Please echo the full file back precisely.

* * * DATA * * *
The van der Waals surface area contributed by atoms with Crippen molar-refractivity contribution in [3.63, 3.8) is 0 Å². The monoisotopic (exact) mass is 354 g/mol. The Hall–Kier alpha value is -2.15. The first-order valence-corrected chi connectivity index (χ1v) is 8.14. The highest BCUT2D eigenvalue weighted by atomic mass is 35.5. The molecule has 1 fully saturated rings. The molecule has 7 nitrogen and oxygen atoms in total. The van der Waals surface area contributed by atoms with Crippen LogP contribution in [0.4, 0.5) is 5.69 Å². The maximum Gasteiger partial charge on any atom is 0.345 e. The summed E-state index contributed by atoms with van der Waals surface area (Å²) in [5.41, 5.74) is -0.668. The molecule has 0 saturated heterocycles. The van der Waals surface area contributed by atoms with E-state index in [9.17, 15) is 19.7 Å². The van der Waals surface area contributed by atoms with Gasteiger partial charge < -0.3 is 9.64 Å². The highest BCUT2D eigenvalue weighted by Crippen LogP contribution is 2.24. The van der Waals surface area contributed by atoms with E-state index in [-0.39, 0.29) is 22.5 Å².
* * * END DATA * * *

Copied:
The van der Waals surface area contributed by atoms with Crippen molar-refractivity contribution in [3.63, 3.8) is 0 Å². The monoisotopic (exact) mass is 354 g/mol. The Hall–Kier alpha value is -2.15. The first-order valence-corrected chi connectivity index (χ1v) is 8.14. The highest BCUT2D eigenvalue weighted by atomic mass is 35.5. The molecule has 1 fully saturated rings. The molecule has 7 nitrogen and oxygen atoms in total. The van der Waals surface area contributed by atoms with Crippen LogP contribution in [0.4, 0.5) is 5.69 Å². The maximum Gasteiger partial charge on any atom is 0.345 e. The summed E-state index contributed by atoms with van der Waals surface area (Å²) in [5.41, 5.74) is -0.668. The molecule has 0 saturated heterocycles. The van der Waals surface area contributed by atoms with E-state index in [9.17, 15) is 19.7 Å². The van der Waals surface area contributed by atoms with Gasteiger partial charge < -0.3 is 9.64 Å². The highest BCUT2D eigenvalue weighted by Crippen LogP contribution is 2.24. The van der Waals surface area contributed by atoms with E-state index in [-0.39, 0.29) is 22.5 Å².